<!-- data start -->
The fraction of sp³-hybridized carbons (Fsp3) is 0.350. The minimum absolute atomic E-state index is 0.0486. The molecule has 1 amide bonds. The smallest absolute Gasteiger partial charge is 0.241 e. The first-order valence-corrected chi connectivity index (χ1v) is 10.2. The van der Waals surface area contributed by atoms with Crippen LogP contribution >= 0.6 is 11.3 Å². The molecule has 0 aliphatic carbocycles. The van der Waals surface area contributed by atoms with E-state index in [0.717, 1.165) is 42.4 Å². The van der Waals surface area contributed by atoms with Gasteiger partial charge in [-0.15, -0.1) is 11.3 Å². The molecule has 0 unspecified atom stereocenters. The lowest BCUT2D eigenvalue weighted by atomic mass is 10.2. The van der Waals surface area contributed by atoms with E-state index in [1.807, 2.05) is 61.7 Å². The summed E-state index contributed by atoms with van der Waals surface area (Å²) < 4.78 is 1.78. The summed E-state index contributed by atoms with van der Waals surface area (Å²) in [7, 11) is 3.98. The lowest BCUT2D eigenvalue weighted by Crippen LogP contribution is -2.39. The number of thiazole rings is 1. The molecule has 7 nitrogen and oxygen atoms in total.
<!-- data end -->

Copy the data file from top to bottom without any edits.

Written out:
The fraction of sp³-hybridized carbons (Fsp3) is 0.350. The minimum absolute atomic E-state index is 0.0486. The molecule has 1 amide bonds. The smallest absolute Gasteiger partial charge is 0.241 e. The first-order valence-corrected chi connectivity index (χ1v) is 10.2. The van der Waals surface area contributed by atoms with Crippen LogP contribution >= 0.6 is 11.3 Å². The molecule has 0 aliphatic carbocycles. The van der Waals surface area contributed by atoms with E-state index in [0.717, 1.165) is 42.4 Å². The van der Waals surface area contributed by atoms with Gasteiger partial charge in [-0.15, -0.1) is 11.3 Å². The molecule has 0 unspecified atom stereocenters. The lowest BCUT2D eigenvalue weighted by atomic mass is 10.2. The van der Waals surface area contributed by atoms with E-state index in [1.807, 2.05) is 61.7 Å². The summed E-state index contributed by atoms with van der Waals surface area (Å²) < 4.78 is 1.78. The summed E-state index contributed by atoms with van der Waals surface area (Å²) in [7, 11) is 3.98. The lowest BCUT2D eigenvalue weighted by Crippen LogP contribution is -2.39. The number of thiazole rings is 1. The molecule has 7 nitrogen and oxygen atoms in total.